The Human Toll of Wildlife Crime

The story of the Human Toll of Wildlife and Forest Crime, historically and inexorably linked to the exploitation of local communities and poor people, even before slavery and the ivory trade, needs to be shared with the international community in light of the growing scale of poaching and illegal trade of wildlife, which has now been recognized as a serious organized transnational crime.
This includes:
  • People dying and getting injured (e.g., rangers, law enforcement officers, villagers, poachers)
  • People encouraged or forced to engage in criminal activities (e.g., breaking the law, possession and use of weapons, bribery, corruption)
  • Exploitation of vulnerable and disadvantaged communities
  • Families losing the breadwinners (e.g., due to death, injury, incarceration) – Orphans & widows
  • Fuelling conflict (e.g., financing terrorism and rebel militia) – see the investigation on ivory and the Somali terrorist group al–Shabaab (http://elephantleague.org/project/africas-white-gold-of-jihad-al-shabaab-and-conflict-ivory)
  • Other related criminal activities (e.g., threatening the rangers and their families, money laundering, tax evasion).
  • Other human costs of environmental and wildlife crime (e.g., impact on tourism and economy)

 

Ivory widows orphans - The Human Toll of the Ivory Trade
In the case of ivory and rhino horn, for example, as China and other Asian countries’ stores are filled with ivory trinkets or horn-based products, not many consumers are aware of the true cost of their purchase. While this trade drives the elephant and rhino population rapidly to extinction, an incalculable amount of human lives has been drastically affected as well.
Behind a simple ivory trinket on sale in Shanghai or Hong Kong a person is getting killed in Africa, a wife loses her husband, a child becomes an orphan or a soldier. Ivory, rhino horn and other illegal wildlife products consumers and traders should be held directly responsible for these murders and social destruction, as well as all those who facilitate the trade. By trading and buying ivory they become de-facto responsible for those deaths.
The human greed and desire to make one’s social status known by placing an ivory trinket on display in one’s home or by consuming other wildlife products have turned the continent of Africa into an extremely dangerous warzone.

In the photo: Ivory widow and orphan. The husband/father was a ranger killed in action. Credit: The Thin Green Line

 

 

 

 

Also forest crime, which is the illegal logging and the international trade in illegally logged timber, has a significant Human Toll as it impedes sustainable development in some of the poorest countries of the world. It costs governments billions of dollars, promotes corruption, and funds armed conflict. The loss of forests is responsible for up to 17% of all human-made greenhouse gas emissions, 50% more than that from ships, aviation and land transport combined.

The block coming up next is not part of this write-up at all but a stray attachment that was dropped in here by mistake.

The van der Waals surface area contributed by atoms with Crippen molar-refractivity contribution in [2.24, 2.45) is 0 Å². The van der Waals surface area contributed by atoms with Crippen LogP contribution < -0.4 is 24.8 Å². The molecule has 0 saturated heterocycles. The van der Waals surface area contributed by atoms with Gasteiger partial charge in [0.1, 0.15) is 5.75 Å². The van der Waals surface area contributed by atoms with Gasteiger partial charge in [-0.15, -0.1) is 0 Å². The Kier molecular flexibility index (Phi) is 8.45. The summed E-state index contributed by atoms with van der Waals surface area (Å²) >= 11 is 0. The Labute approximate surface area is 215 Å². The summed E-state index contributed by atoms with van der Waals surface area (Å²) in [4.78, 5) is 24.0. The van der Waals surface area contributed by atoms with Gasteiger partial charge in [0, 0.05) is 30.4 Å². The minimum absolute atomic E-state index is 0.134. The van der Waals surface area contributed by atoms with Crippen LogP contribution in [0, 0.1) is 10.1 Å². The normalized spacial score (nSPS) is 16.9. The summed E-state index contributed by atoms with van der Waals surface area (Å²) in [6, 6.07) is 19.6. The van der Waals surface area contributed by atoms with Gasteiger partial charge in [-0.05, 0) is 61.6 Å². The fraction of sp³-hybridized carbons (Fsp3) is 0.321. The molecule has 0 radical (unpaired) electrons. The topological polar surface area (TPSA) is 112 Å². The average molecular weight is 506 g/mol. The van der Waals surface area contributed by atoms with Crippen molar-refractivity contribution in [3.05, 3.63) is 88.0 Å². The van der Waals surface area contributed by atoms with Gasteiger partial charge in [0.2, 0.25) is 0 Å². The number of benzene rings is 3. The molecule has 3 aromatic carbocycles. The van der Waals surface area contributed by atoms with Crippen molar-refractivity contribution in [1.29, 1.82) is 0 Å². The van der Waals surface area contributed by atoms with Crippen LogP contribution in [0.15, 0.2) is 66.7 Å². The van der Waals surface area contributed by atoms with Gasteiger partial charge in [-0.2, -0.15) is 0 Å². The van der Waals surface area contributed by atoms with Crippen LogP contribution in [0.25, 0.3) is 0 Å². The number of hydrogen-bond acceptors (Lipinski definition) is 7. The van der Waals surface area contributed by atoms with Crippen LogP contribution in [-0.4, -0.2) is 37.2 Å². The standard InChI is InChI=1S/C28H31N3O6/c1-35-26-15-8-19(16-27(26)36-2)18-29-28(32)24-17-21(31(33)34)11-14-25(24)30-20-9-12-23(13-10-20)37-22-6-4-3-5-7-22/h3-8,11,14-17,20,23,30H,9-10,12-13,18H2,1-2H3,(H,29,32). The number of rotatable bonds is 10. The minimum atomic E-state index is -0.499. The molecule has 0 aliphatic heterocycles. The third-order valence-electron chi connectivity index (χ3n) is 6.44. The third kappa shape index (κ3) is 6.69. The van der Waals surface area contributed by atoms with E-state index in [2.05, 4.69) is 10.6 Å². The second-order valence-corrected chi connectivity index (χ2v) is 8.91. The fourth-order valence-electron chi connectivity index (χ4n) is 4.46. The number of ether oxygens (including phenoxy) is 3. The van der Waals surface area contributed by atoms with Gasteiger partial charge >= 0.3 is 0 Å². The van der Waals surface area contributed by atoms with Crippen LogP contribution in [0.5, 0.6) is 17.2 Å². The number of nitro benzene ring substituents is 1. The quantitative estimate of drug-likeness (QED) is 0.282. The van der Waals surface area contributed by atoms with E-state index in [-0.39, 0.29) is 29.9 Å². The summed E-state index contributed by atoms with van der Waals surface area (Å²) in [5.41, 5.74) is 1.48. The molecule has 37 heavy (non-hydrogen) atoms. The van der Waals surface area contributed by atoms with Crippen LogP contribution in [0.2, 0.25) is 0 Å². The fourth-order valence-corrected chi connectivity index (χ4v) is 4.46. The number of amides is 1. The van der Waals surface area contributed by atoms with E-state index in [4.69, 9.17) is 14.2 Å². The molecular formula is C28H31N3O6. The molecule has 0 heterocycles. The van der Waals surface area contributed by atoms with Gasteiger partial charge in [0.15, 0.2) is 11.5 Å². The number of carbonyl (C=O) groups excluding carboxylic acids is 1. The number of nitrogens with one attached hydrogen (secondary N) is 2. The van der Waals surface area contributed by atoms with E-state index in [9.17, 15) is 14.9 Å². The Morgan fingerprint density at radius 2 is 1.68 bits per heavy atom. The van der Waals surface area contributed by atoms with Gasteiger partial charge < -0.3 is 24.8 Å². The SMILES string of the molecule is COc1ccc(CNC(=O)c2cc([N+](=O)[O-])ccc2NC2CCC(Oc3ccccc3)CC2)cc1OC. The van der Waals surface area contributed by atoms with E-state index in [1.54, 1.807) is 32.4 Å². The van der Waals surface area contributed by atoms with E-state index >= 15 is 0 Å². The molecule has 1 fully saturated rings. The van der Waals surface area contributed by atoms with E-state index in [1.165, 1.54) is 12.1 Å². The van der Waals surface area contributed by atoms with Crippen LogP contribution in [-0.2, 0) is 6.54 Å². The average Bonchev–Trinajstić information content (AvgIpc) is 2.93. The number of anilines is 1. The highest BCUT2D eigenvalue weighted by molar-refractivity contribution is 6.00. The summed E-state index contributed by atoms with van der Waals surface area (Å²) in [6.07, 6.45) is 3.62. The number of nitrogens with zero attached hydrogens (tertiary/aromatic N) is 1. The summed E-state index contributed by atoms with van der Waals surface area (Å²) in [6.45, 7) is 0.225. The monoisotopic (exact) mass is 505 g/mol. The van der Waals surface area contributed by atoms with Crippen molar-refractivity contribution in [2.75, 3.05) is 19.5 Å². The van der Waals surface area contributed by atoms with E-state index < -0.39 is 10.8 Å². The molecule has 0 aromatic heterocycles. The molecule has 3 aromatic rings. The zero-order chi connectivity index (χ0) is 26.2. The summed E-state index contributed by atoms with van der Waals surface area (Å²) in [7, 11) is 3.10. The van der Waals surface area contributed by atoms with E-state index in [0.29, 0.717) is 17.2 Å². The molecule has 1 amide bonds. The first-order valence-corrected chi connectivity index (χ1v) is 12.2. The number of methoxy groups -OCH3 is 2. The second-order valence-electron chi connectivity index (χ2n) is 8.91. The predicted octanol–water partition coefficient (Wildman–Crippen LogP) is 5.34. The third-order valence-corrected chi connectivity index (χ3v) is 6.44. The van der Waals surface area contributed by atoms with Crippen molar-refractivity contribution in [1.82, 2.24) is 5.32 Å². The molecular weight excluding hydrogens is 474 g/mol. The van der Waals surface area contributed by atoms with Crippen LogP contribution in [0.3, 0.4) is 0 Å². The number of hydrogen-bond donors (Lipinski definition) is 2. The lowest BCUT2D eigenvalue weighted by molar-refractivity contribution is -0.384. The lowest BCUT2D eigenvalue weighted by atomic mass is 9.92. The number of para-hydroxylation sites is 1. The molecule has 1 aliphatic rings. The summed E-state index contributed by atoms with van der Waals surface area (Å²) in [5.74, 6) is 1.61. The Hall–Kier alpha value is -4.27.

Illegal logging can also have huge financial implications for a country. According to a report by Human Rights Watch, in Indonesia illegal logging and forest-sector mismanagement resulted in losses to the Indonesian government of more than US$7 billion between 2007 and 2011.
Illegal logging creates social conflict with indigenous and local populations and leads to violence, crime, corruption, human exploitation and human rights abuses. It is estimated that some 1.6 billion people worldwide depend on forests for their livelihood and 60 million peoples depend on forests for their subsistence.
According to a report by Global Witness in 2012, industrial logging companies and officials are systematically abusing community logging permits in order to bypass the Democratic Republic of Congo’s (DRC) freeze on new logging concessions. DRC is the second most forested country on earth and 40 million Congolese depend on the forest for income, food, building materials or medicine.
However, decades of weak laws and poor government have allowed logging companies to plunder the forests, with very few benefits reaching communities. Global Witness reports that 90% of logging revenues in the Democratic Republic of Congo (DRC) were lost to tax avoidance and other illegal financial arrangements in 2012.
In the United States, the importation of illegal wood products artificially lowers prices of wood products by around $1 billion a year, threatening American jobs. The Environmental Investigation Agency (EIA) estimated that up to 80% of the hardwood harvested in the Russian far east is logged illegally, and accused the largest hardwood flooring retailer in the US, of heavily relying on Chinese suppliers that allegedly sell mainly illegally logged Russian oak.
So it’s often a problem of illegal suppliers but also of uninformed Western customers.

Elephant Action League - checking illegal logging in Central AfricaEAL’s director checking illegal logging in Central Africa. Credit: Elephant Action League

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